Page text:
It's Your Move Matthew Burton 18 episodes
1985 Robert Kennedy & His Times Joe Kennedy III 3 episodes
1986 Mr. Belvedere Sean Episode: "Rivals"
St. Elsewhere Tim Moynihan Episode: "You Beta Your Life"
The Wonderful World of Disney Steve Tilby Episode: "The Thanksgiving Promise"
1986–1991 The Hogan Family David Hogan 110 episodes
1987 Bates Motel Tony Scotti Television film
1988 Moving Target Toby Kellogg Television film
Our House Brian Gill Episode: "The Fifth Beatle"
Crossing the Mob Philly Television film
1992 A Taste for Killing Blaine Stockard III Television film
1994 Confessions: Two Faces of Evil Bill Motorshed Television film
This Can't Be Love Grant Television film
Black Sheep Jonathan Kelley Pilot
1995 Burke's Law Jason Ripley Episode: "Who Killed the Movie Mogul?"
Hart to Hart Stuart Morris Episode: "Secrets of the Hart"
1995–1996 Simon Carl Himple 21 episodes
1996 Ned & Stacey Bobby Van Lowe Episode: "Pals"
1997 Chicago Sons Harry Kuichak 13 episodes
1997–1998 George and Leo Ted Stoody 22 episodes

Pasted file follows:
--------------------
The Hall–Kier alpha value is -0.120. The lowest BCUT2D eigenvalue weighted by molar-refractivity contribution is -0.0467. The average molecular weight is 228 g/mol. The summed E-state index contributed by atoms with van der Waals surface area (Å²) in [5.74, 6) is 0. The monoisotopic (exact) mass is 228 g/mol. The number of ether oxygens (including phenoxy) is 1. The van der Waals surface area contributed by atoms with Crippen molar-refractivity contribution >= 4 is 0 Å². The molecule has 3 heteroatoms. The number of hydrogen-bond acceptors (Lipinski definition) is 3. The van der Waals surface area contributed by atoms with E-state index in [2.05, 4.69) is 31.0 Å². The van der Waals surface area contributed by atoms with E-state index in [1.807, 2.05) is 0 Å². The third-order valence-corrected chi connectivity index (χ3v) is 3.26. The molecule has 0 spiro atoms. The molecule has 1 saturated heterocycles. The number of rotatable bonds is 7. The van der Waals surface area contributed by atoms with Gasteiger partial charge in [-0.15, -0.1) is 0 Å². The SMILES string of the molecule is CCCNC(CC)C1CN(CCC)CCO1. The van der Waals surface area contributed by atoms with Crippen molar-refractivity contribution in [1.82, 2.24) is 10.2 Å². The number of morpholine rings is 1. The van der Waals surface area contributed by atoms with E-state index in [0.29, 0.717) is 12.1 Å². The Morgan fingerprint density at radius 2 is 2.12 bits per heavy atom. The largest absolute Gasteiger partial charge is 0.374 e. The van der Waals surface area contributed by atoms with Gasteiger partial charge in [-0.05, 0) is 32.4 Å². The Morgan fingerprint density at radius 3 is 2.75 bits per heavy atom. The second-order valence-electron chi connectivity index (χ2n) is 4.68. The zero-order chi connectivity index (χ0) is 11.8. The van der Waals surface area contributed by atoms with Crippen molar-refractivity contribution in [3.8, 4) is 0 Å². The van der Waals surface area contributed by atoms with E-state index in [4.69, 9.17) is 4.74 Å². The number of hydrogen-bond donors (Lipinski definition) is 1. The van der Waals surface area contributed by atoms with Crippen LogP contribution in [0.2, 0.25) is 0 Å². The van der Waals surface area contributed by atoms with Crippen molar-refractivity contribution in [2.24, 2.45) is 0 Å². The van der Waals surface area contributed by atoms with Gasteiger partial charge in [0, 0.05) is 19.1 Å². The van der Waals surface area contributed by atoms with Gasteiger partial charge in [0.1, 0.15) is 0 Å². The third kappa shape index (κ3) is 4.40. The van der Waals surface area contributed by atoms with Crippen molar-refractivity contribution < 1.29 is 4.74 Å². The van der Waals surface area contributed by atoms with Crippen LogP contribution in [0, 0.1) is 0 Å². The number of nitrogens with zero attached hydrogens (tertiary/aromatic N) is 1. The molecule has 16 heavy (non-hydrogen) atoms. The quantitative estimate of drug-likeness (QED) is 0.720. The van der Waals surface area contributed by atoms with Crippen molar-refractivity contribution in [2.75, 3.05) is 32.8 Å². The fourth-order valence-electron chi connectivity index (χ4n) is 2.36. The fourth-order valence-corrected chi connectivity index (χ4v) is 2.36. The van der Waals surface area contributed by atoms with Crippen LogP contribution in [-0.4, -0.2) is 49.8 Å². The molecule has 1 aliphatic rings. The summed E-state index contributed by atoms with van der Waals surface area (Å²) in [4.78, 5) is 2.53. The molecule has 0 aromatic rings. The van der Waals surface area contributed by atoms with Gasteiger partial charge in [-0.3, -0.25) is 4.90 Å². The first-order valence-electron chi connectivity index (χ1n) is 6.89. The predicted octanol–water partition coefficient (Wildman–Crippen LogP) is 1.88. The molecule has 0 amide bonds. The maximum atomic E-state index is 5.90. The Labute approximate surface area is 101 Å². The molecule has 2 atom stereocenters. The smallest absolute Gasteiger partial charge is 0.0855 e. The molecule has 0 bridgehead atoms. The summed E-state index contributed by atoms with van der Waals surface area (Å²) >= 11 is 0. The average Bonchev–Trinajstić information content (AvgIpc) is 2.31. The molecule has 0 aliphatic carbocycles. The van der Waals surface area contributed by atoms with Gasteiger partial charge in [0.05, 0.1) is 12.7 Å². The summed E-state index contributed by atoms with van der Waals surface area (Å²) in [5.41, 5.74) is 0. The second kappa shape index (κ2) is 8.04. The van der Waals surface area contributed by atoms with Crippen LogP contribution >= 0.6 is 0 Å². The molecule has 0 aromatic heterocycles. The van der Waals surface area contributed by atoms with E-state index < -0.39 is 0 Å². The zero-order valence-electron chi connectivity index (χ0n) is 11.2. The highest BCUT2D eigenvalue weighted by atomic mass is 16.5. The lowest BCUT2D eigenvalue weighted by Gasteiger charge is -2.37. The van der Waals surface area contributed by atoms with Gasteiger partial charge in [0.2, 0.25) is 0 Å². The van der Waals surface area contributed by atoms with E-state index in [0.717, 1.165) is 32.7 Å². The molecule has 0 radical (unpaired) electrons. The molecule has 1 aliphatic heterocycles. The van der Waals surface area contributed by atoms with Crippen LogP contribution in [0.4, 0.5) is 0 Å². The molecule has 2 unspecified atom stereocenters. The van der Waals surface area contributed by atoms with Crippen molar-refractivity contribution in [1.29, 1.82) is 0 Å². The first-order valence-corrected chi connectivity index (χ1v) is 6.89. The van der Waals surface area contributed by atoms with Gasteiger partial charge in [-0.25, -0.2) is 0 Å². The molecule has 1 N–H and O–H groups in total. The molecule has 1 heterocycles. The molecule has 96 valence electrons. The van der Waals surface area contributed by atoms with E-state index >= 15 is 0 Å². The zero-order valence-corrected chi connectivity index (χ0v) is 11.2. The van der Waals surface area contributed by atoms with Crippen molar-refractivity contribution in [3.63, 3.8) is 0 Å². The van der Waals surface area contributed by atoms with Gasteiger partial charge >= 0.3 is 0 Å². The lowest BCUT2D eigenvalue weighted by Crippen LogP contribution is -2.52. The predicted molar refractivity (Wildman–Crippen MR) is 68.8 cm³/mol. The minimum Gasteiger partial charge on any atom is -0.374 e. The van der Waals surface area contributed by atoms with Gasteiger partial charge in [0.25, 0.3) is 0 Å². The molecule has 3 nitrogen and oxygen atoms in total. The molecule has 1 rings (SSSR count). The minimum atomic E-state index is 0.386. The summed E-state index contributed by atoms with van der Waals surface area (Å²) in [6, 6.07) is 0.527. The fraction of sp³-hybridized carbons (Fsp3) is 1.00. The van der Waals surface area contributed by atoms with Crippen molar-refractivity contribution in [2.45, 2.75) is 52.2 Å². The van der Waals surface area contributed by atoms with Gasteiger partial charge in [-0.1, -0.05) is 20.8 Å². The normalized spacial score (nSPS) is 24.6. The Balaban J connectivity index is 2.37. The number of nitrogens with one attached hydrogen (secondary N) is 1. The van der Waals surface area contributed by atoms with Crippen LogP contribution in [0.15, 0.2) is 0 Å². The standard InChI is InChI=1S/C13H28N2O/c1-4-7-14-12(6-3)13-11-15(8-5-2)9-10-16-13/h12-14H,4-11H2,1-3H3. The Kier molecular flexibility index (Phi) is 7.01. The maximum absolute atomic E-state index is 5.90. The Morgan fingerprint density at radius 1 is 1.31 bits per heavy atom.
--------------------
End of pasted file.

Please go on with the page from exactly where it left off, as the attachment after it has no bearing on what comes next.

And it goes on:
2000 Rude Awakening Ryan Episode: "Star 80 Proof"
2001 Some of My Best Friends Warren Fairbanks 8 episodes
2002 The Jake Effect Jake Galvin 7 episodes
2003 The Twilight Zone Scott Crane Episode: "Burned"
2003–2006
2013, 2018
Arrested Development Michael Bluth 76 episodes
2005 The Simpsons Himself (voice) Episode: "Home Away From Homer"
King of the Hill Dr. Leslie (voice) Episode: "The Petriot Act"
Justice League Unlimited Hermes (voice) Episode: "The Balance"
Saturday Night Live Himself (host) Episode: "Jason Bateman/Kelly Clarkson"
The Fairly OddParents Tommy (voice) Episode: "Oh, Brother!"
2006 Scrubs Mr. Sutton Episode: "My Big Bird"
2009 Sit Down, Shut Up Larry Littlejunk (voice) 13 episodes
2013 Yo Gabba Gabba! Bateman Episode: "Super Spies"
2014 Growing Up Fisher Narrator (voice) 12 episodes
2015 The Muppets Himself Episode: "Pig's in a Blackout"
2017 Nobodies Himself Episode: "Mr. First Lady"
2017–present Ozark Marty Byrde 20 episodes; also director and executive producer
2018 Kidding Executive Producer

Video games[edit]

Year Title Voice role Ref.
2015 Disney Infinity 3.0 Nick Wilde [41]

Awards and nominations[edit]

Year Association Category Work Result Ref.
1983 Young Artist Awards Best Young Actor in a New Television Series Silver Spoons Nominated [42]
1984 Best Young Actor in a Comedy Series Nominated
1985 Best Young Actor in a Television Comedy Series It's Your Move Nominated
1988 Best Young Male Superstar in Television Valerie Nominated
2004 Television Critics Association Individual Achievement in Comedy Arrested Development Nominated
2005 Emmy Awards Outstanding Lead Actor in a Comedy Series Nominated
Golden Globe Awards Best Performance by an Actor in a Television Series – Musical or Comedy Won